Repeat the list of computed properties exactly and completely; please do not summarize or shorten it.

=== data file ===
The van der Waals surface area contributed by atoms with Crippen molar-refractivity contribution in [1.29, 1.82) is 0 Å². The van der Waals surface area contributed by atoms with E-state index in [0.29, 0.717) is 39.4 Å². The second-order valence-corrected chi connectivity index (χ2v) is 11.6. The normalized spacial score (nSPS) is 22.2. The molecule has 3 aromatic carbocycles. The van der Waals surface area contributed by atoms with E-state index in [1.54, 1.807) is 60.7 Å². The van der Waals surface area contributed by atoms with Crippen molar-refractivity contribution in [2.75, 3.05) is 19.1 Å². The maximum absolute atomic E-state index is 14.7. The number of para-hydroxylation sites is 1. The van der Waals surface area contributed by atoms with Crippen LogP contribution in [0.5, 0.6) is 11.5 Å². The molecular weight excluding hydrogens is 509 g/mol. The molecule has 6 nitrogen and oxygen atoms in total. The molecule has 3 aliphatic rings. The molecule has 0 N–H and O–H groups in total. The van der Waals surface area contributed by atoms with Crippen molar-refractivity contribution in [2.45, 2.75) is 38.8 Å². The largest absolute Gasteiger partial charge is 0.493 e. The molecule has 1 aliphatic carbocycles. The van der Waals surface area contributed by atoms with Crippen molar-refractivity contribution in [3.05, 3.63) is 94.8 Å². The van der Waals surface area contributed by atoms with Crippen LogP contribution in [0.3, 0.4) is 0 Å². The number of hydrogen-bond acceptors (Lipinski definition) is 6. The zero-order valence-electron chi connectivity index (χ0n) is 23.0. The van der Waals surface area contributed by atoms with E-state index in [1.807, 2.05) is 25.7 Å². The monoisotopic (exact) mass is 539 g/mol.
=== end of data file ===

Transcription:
The van der Waals surface area contributed by atoms with Crippen molar-refractivity contribution in [1.29, 1.82) is 0 Å². The van der Waals surface area contributed by atoms with E-state index in [0.29, 0.717) is 39.4 Å². The second-order valence-corrected chi connectivity index (χ2v) is 11.6. The normalized spacial score (nSPS) is 22.2. The molecule has 3 aromatic carbocycles. The van der Waals surface area contributed by atoms with E-state index in [1.54, 1.807) is 60.7 Å². The van der Waals surface area contributed by atoms with Crippen molar-refractivity contribution in [2.75, 3.05) is 19.1 Å². The maximum absolute atomic E-state index is 14.7. The number of para-hydroxylation sites is 1. The van der Waals surface area contributed by atoms with Crippen LogP contribution in [0.5, 0.6) is 11.5 Å². The molecular weight excluding hydrogens is 509 g/mol. The molecule has 6 nitrogen and oxygen atoms in total. The molecule has 3 aliphatic rings. The molecule has 0 N–H and O–H groups in total. The van der Waals surface area contributed by atoms with Crippen molar-refractivity contribution in [2.45, 2.75) is 38.8 Å². The largest absolute Gasteiger partial charge is 0.493 e. The molecule has 1 aliphatic carbocycles. The van der Waals surface area contributed by atoms with Crippen molar-refractivity contribution in [3.05, 3.63) is 94.8 Å². The van der Waals surface area contributed by atoms with Crippen LogP contribution in [0.3, 0.4) is 0 Å². The number of hydrogen-bond acceptors (Lipinski definition) is 6. The zero-order valence-electron chi connectivity index (χ0n) is 23.0. The van der Waals surface area contributed by atoms with E-state index in [1.807, 2.05) is 25.7 Å². The monoisotopic (exact) mass is 539 g/mol.